If ponds and fish habitats multiplied like the seal population there would be less reason for concern. However, what mining companies send into tailings ponds is not vitamin D. To use the iceberg analogy, often what we see and hear looks good on the surface but much of the potential harm lies under water, literally. Some dark consequences of using ponds for tailings are immediate and obvious, while other repercussions may be long term, and less apparent. Immediately, fish and their habitats can be destroyed, later, the food chain may be gradually contaminated. Who knows what percentage of health problems can be attributed to cumulative toxic build up in our bodies already? It has only been in the last couple of years that the public is kindly being saturated with helpful information on trans fats in foods. I think that many food companies thought that what we don't know, won't hurt them. Trans fat has been linked to 100's of thousands of deaths due to heart disease. Whether it's food or the environment, preventative measures seem like the best way to lessen the risk of health & environment problems.

Members of ENGO (Environmental Non-governmental Organizations) strongly oppose the Schedule 2 amendment. Here's what the proposed Schedule 2 Amendments will do:

- include a new definition of "tailings impoundment areas" (tailings are the valueless minerals & mining waste materials)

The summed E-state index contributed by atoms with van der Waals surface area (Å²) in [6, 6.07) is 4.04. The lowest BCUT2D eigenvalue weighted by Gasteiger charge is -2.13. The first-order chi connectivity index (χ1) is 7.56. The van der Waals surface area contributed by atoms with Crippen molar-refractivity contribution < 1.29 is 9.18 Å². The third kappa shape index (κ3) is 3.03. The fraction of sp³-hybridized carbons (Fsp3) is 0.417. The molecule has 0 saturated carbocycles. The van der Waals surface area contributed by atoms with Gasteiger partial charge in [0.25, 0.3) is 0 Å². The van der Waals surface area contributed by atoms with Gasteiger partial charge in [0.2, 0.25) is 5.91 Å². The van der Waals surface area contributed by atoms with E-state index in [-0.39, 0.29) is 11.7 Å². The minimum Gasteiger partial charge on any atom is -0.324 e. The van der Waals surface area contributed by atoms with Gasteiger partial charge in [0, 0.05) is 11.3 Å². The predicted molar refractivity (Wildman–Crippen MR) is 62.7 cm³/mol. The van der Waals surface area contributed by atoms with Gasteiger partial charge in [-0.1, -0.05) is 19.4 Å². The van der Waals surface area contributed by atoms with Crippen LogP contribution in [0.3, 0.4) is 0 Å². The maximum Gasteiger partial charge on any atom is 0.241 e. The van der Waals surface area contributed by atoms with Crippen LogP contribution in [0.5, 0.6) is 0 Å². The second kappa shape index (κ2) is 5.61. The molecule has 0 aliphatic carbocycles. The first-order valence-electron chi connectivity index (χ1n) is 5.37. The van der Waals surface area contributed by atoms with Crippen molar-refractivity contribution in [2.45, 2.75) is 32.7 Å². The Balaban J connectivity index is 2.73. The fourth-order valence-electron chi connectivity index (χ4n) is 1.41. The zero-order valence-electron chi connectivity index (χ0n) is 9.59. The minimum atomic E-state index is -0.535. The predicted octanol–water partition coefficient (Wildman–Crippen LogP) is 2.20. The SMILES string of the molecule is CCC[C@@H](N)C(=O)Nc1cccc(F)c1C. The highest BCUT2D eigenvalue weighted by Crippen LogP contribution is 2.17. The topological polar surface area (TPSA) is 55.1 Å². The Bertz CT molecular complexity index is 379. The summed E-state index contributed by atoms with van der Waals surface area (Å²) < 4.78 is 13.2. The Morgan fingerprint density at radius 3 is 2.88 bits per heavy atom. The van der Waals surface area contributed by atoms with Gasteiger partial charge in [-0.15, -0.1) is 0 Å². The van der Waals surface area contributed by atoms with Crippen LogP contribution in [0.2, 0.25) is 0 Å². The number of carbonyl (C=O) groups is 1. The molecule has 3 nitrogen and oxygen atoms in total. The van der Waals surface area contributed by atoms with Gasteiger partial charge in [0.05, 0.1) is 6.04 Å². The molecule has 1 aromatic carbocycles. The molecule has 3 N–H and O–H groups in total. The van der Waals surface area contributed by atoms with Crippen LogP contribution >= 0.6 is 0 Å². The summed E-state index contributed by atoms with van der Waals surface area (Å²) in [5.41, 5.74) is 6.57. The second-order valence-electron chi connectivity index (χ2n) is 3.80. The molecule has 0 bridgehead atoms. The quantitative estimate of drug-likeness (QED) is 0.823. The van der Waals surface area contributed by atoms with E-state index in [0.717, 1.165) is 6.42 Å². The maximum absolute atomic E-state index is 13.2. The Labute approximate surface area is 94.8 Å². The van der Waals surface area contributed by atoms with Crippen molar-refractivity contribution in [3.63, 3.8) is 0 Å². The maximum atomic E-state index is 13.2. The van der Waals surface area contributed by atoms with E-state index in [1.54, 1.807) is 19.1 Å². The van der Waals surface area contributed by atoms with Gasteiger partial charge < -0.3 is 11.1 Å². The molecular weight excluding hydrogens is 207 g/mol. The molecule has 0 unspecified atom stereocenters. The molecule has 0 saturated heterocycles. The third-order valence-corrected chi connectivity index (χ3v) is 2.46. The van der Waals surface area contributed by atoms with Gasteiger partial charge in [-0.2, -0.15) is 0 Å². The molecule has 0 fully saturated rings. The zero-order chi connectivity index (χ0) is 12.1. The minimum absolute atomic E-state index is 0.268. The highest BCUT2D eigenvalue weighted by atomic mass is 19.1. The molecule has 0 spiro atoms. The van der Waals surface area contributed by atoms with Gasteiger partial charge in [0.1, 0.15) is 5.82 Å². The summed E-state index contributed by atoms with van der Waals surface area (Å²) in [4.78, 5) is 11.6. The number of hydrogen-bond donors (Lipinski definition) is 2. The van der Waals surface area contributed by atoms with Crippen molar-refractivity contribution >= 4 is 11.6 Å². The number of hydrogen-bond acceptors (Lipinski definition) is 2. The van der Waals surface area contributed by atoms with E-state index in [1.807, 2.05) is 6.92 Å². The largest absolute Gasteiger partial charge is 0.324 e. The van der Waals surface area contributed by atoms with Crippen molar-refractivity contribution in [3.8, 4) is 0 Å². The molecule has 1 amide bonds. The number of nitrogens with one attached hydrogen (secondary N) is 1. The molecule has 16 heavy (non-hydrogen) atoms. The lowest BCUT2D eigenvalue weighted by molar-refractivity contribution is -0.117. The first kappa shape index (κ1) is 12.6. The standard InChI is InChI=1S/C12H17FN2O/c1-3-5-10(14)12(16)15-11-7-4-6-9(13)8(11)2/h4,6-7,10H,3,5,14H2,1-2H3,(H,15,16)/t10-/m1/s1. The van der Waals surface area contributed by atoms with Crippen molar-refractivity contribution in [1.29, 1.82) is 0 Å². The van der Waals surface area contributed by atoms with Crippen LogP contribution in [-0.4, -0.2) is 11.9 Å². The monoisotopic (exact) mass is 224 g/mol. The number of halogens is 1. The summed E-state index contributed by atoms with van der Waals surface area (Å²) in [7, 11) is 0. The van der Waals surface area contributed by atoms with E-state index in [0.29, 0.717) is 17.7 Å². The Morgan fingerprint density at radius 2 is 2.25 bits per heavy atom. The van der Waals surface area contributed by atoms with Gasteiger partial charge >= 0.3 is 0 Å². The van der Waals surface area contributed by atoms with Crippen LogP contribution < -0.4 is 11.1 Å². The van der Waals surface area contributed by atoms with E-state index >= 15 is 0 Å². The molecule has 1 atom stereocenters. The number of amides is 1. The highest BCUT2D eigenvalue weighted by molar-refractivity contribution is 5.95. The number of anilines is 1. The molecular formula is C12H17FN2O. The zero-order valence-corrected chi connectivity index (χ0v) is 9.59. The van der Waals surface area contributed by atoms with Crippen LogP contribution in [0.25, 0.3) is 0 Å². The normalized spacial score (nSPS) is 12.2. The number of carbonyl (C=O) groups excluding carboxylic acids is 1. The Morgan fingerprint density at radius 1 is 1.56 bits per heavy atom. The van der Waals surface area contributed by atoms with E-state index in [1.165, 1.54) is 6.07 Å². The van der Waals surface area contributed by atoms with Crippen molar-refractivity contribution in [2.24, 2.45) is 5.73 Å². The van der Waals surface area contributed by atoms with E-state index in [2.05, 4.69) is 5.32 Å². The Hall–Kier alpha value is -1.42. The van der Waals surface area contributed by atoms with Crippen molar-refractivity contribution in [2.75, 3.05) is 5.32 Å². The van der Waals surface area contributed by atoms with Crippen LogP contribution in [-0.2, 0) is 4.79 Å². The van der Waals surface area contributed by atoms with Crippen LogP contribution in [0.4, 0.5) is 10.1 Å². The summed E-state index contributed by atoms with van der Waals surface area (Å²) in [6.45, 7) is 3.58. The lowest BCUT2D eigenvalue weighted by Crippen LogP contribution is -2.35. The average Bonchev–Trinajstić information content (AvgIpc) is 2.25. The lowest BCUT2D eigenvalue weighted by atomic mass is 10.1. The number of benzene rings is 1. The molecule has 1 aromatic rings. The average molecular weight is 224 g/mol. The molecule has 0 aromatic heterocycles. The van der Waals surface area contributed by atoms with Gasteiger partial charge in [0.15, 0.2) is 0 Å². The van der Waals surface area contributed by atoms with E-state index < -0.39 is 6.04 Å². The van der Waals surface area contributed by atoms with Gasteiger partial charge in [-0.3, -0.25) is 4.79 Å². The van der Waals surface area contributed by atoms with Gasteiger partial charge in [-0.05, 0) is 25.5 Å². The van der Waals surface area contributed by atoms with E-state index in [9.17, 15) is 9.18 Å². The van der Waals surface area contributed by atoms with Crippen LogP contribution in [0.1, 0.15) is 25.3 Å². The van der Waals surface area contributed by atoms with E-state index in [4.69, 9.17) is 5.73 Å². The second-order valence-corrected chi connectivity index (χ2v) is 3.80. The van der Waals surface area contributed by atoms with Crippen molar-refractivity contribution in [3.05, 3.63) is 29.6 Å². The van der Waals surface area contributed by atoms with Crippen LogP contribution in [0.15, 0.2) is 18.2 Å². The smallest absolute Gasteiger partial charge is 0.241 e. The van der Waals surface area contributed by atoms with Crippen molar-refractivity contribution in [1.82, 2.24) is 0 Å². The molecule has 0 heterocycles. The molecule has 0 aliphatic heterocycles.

- will list two new water bodies in Central Newfoundland onto Schedule 2
- and will allow "new" mines to use natural water bodies - including fish-bearing water bodies - for the purpose of depositing tailings.

The new provisions will also require a company to prepare fish habitat compensation plans to support the DFO principle of "no net loss". That compensation would be most likely for some other area considered to be environmentally damaged.

Experts like Dr. Joseph Rasmussen, Dr. John Gibson, Dr. Catherine Coumans, agree with DFO that harmful alteration, disruption, or destruction (HADD) of fish habitat will occur as a result of using fish-bearing water bodies as a tailings impoundment area.

From my communications with Mining Watch, ENGO and Mr. Chad Griffiths it appears that none of Aur Resources compensation plans, including those approved by DFO, are anywhere near scientifically adequate to show that "no net loss" of fish habitat will be achieved by the plans. As I mentioned in a previous blog, there does not apppear to be any evidence of serious consideration of alternative means to deal with mine effluents.

What are the environmental risks of zinc-copper tailings in ponds?